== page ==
Have you tried Turkish coffee? Its very name sounds so exotic. You’ve probably heard of it yet haven’t tried it. It isn’t exactly carried in your friendly neighborhood Starbucks or Gloria Jean’s.
Coffee has been part of the rituals of Turkish Society since the time of the Ottoman empire. Women were expected to learn how to make coffee well as the taste of her coffee could help determine whether she would be chosen as a prospective wife. Though most of the rituals are no longer used today, coffee is still very much integrated into the culture of Turkey.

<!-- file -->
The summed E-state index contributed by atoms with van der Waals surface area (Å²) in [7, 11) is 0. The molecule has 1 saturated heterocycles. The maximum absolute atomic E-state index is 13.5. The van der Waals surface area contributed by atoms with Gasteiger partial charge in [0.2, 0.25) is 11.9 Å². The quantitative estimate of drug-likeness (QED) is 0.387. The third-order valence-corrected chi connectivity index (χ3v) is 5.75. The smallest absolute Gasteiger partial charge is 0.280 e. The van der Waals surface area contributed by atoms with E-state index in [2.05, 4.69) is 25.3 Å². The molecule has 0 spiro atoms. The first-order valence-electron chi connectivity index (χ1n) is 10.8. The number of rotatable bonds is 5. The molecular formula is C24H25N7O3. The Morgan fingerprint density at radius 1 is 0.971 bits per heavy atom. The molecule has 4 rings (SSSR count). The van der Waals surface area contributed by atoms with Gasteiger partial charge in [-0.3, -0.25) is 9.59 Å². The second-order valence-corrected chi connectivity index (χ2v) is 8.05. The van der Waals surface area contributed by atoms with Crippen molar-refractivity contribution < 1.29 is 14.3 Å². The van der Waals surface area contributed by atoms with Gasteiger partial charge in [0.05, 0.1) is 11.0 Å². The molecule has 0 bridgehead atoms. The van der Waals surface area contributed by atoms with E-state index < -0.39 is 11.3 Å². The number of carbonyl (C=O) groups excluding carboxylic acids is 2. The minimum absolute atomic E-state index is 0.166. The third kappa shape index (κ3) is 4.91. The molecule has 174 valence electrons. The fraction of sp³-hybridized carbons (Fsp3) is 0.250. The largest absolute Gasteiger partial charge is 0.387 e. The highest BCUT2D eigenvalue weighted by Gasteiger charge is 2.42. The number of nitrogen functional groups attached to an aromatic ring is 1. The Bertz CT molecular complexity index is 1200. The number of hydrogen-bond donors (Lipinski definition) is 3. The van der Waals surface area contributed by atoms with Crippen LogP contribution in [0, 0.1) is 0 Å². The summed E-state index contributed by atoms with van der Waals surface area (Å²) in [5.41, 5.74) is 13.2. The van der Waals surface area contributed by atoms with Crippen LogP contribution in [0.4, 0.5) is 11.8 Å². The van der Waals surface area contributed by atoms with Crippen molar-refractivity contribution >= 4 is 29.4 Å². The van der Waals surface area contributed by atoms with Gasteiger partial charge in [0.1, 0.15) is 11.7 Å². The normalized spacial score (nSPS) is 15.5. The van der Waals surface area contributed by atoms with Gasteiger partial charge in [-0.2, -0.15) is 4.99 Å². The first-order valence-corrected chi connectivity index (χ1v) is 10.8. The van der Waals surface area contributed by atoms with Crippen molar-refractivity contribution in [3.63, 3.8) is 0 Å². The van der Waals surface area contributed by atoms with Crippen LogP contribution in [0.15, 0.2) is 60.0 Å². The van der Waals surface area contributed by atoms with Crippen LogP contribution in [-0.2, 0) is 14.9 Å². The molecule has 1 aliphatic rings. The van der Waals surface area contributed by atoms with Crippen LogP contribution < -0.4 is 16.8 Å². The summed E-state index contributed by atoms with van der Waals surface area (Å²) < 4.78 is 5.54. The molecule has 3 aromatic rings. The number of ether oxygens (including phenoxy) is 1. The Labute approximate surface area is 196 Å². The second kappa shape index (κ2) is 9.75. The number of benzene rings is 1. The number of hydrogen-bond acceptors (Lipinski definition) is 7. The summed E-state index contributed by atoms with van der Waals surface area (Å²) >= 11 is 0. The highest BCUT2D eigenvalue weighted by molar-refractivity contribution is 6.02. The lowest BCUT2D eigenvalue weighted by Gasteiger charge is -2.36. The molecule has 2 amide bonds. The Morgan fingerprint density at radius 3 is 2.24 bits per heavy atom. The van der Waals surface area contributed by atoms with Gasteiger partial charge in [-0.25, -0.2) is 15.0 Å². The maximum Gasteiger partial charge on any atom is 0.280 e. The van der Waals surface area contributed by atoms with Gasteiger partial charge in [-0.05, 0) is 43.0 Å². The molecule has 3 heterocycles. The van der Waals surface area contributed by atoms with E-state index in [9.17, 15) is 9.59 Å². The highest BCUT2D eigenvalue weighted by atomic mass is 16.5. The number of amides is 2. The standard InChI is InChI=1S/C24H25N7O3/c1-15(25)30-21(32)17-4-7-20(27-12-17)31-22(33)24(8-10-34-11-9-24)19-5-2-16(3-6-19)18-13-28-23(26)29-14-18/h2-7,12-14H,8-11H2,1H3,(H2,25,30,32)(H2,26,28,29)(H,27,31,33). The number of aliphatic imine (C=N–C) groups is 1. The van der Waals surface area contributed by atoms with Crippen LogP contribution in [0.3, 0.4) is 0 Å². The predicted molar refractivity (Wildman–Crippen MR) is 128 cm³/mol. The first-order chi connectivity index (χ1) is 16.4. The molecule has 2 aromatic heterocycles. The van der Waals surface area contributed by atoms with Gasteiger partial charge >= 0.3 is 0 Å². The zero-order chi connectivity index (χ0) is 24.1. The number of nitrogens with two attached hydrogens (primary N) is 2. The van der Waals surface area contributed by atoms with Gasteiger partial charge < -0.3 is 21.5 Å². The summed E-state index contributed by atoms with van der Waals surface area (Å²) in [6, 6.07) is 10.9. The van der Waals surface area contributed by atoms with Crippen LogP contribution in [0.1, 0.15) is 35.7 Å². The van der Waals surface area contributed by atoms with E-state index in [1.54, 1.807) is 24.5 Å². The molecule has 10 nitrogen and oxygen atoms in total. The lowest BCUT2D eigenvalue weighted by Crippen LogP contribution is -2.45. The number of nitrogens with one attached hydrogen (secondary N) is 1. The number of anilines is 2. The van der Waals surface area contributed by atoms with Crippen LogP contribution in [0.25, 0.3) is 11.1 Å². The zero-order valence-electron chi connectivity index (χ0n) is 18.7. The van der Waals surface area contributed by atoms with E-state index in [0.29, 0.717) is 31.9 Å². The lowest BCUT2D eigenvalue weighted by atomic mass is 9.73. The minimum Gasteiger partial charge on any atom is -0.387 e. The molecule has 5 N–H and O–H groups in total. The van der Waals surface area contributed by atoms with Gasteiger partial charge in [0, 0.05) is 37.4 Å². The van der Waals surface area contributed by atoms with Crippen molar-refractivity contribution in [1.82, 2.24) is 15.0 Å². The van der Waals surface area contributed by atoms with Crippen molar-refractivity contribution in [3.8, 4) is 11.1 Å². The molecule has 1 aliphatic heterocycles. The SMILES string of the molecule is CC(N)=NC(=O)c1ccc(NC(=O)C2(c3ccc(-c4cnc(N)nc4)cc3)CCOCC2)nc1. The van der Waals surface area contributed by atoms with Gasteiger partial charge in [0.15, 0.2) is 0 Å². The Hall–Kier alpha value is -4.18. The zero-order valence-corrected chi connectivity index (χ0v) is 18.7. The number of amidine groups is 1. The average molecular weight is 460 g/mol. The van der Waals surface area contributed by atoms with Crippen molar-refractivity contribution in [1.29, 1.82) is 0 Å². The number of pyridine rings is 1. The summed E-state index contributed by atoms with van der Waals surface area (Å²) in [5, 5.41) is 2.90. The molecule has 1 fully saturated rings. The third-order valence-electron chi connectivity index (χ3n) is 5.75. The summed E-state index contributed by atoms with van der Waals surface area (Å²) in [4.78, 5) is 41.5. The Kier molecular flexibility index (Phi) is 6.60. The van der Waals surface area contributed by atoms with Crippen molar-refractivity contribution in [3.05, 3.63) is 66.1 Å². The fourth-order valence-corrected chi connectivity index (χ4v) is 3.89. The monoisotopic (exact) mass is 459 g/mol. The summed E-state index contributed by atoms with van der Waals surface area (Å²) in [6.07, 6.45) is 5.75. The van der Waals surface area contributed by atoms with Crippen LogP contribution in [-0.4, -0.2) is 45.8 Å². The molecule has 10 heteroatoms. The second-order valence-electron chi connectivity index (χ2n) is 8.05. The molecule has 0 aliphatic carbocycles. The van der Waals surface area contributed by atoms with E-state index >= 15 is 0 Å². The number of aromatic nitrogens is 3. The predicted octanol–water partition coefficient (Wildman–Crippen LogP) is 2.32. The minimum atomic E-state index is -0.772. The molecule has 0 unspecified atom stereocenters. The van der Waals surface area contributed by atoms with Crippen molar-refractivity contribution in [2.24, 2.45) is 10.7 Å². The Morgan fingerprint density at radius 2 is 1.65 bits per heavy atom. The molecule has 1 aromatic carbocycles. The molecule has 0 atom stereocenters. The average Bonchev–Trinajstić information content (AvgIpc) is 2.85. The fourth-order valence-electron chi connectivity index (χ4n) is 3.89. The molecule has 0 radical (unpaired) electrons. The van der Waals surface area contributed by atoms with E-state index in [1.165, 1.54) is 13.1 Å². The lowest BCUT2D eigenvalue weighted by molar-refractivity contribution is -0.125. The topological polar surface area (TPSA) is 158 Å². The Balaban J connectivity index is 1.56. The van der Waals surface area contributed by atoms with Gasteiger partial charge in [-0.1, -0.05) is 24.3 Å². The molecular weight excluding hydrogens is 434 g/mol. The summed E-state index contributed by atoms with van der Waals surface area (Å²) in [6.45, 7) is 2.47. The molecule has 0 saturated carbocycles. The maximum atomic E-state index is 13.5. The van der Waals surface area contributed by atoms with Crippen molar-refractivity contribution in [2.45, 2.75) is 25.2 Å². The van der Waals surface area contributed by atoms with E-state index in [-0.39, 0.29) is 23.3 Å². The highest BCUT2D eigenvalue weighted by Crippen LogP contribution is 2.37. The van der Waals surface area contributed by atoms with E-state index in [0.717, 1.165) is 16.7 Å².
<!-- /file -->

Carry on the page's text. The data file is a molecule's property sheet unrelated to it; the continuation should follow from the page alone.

Turkish coffee is not made using the drip coffeemakers we are familiar with. For this you need a Turkish coffee maker which they call an “ibrik “. It may also be called “briki”, “toorka”,”cezve”,”jezve” or “mbiki”. Usually they come in an 8oz or 12oz size.
Next, you need coffee. As always the freshest beans are best; preferably a medium roast. In Turkey, they traditionally use Arabica beans but feel free to try other beans.
The beans are then ground very fine. Don’t worry if you don’t have a
Turkish Coffee Grinder or “kahve degirmeni” at home. You can use the grinder you have. Just set it to grinding as fine as it can for you to almost a powder.
There’s more to making Turkish coffee so read the next post. Here’s a point of interest for you coffee lovers out there: Once Turkish coffee is poured it is not meant to be stirred. So no need to think about spoons.
Originally posted on August 6, 2006 @ 10:46 pm